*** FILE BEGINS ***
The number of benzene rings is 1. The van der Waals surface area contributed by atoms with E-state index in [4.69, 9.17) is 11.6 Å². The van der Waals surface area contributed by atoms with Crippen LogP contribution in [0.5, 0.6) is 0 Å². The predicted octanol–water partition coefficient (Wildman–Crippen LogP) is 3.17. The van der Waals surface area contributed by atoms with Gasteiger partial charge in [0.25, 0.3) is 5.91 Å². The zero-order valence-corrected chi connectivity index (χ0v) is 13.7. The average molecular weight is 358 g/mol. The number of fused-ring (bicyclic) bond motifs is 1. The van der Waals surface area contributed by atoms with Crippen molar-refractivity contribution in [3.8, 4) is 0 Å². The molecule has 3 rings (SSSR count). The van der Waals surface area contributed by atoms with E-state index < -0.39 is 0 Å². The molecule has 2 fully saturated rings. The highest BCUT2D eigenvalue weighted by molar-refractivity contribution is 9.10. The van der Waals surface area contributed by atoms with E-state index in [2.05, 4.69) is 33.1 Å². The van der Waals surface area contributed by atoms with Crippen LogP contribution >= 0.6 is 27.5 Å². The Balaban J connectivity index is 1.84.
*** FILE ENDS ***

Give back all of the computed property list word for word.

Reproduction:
The number of benzene rings is 1. The van der Waals surface area contributed by atoms with E-state index in [4.69, 9.17) is 11.6 Å². The van der Waals surface area contributed by atoms with Crippen LogP contribution in [0.5, 0.6) is 0 Å². The predicted octanol–water partition coefficient (Wildman–Crippen LogP) is 3.17. The van der Waals surface area contributed by atoms with Gasteiger partial charge in [0.25, 0.3) is 5.91 Å². The zero-order valence-corrected chi connectivity index (χ0v) is 13.7. The average molecular weight is 358 g/mol. The number of fused-ring (bicyclic) bond motifs is 1. The van der Waals surface area contributed by atoms with Crippen molar-refractivity contribution in [3.8, 4) is 0 Å². The molecule has 3 rings (SSSR count). The van der Waals surface area contributed by atoms with E-state index < -0.39 is 0 Å². The molecule has 2 fully saturated rings. The highest BCUT2D eigenvalue weighted by molar-refractivity contribution is 9.10. The van der Waals surface area contributed by atoms with E-state index in [2.05, 4.69) is 33.1 Å². The van der Waals surface area contributed by atoms with Crippen LogP contribution >= 0.6 is 27.5 Å². The Balaban J connectivity index is 1.84.